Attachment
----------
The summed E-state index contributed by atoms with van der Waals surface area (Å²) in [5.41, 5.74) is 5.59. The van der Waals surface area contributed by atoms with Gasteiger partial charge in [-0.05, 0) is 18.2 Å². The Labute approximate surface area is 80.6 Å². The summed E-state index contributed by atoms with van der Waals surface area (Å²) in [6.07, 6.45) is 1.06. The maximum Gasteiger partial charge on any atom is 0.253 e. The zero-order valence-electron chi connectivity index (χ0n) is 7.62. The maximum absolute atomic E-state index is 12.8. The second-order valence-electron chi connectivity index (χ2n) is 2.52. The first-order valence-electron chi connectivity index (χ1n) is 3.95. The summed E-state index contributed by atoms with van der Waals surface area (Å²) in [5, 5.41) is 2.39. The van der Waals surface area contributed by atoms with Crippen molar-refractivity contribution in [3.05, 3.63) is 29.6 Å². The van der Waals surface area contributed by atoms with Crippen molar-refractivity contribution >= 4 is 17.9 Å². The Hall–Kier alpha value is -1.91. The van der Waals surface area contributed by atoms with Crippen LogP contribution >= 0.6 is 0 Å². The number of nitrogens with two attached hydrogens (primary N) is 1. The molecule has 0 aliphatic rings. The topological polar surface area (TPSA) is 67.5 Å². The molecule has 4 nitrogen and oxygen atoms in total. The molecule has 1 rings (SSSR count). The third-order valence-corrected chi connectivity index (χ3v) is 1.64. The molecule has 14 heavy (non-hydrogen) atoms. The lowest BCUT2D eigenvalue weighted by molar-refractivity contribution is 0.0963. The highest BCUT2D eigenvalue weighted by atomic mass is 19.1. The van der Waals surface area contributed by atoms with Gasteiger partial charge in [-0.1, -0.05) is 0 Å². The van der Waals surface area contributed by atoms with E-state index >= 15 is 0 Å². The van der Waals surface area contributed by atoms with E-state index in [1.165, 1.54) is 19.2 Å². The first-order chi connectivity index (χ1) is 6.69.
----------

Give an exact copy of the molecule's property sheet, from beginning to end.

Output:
The summed E-state index contributed by atoms with van der Waals surface area (Å²) in [5.41, 5.74) is 5.59. The van der Waals surface area contributed by atoms with Gasteiger partial charge in [-0.05, 0) is 18.2 Å². The Labute approximate surface area is 80.6 Å². The summed E-state index contributed by atoms with van der Waals surface area (Å²) in [6.07, 6.45) is 1.06. The maximum Gasteiger partial charge on any atom is 0.253 e. The zero-order valence-electron chi connectivity index (χ0n) is 7.62. The maximum absolute atomic E-state index is 12.8. The second-order valence-electron chi connectivity index (χ2n) is 2.52. The first-order valence-electron chi connectivity index (χ1n) is 3.95. The summed E-state index contributed by atoms with van der Waals surface area (Å²) in [5, 5.41) is 2.39. The van der Waals surface area contributed by atoms with Crippen molar-refractivity contribution in [3.05, 3.63) is 29.6 Å². The van der Waals surface area contributed by atoms with Crippen molar-refractivity contribution >= 4 is 17.9 Å². The Hall–Kier alpha value is -1.91. The van der Waals surface area contributed by atoms with Crippen LogP contribution >= 0.6 is 0 Å². The number of nitrogens with two attached hydrogens (primary N) is 1. The molecule has 0 aliphatic rings. The topological polar surface area (TPSA) is 67.5 Å². The molecule has 4 nitrogen and oxygen atoms in total. The molecule has 1 rings (SSSR count). The third-order valence-corrected chi connectivity index (χ3v) is 1.64. The molecule has 14 heavy (non-hydrogen) atoms. The lowest BCUT2D eigenvalue weighted by molar-refractivity contribution is 0.0963. The highest BCUT2D eigenvalue weighted by atomic mass is 19.1. The van der Waals surface area contributed by atoms with Gasteiger partial charge in [-0.1, -0.05) is 0 Å². The van der Waals surface area contributed by atoms with E-state index >= 15 is 0 Å². The van der Waals surface area contributed by atoms with E-state index in [1.165, 1.54) is 19.2 Å². The first-order chi connectivity index (χ1) is 6.69.